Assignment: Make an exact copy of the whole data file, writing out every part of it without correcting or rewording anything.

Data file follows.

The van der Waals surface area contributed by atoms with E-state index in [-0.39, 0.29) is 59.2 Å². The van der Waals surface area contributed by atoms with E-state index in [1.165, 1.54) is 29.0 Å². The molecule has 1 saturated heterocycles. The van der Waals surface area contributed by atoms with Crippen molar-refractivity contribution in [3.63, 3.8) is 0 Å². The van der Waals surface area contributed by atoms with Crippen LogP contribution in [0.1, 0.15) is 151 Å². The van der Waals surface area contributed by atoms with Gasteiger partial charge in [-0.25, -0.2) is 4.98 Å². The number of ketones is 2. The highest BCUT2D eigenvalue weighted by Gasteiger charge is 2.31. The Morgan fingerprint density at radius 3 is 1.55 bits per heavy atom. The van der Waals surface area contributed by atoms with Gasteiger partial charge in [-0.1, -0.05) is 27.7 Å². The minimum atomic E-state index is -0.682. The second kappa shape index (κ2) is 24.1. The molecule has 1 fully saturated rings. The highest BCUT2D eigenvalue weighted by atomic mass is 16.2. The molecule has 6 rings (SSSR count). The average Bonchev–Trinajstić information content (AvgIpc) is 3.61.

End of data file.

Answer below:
The van der Waals surface area contributed by atoms with E-state index in [-0.39, 0.29) is 59.2 Å². The van der Waals surface area contributed by atoms with E-state index in [1.165, 1.54) is 29.0 Å². The molecule has 1 saturated heterocycles. The van der Waals surface area contributed by atoms with Crippen molar-refractivity contribution in [3.63, 3.8) is 0 Å². The van der Waals surface area contributed by atoms with Crippen LogP contribution in [0.1, 0.15) is 151 Å². The van der Waals surface area contributed by atoms with Gasteiger partial charge in [-0.25, -0.2) is 4.98 Å². The number of ketones is 2. The highest BCUT2D eigenvalue weighted by Gasteiger charge is 2.31. The Morgan fingerprint density at radius 3 is 1.55 bits per heavy atom. The van der Waals surface area contributed by atoms with Gasteiger partial charge in [-0.1, -0.05) is 27.7 Å². The minimum atomic E-state index is -0.682. The second kappa shape index (κ2) is 24.1. The molecule has 1 fully saturated rings. The highest BCUT2D eigenvalue weighted by atomic mass is 16.2. The molecule has 6 rings (SSSR count). The average Bonchev–Trinajstić information content (AvgIpc) is 3.61.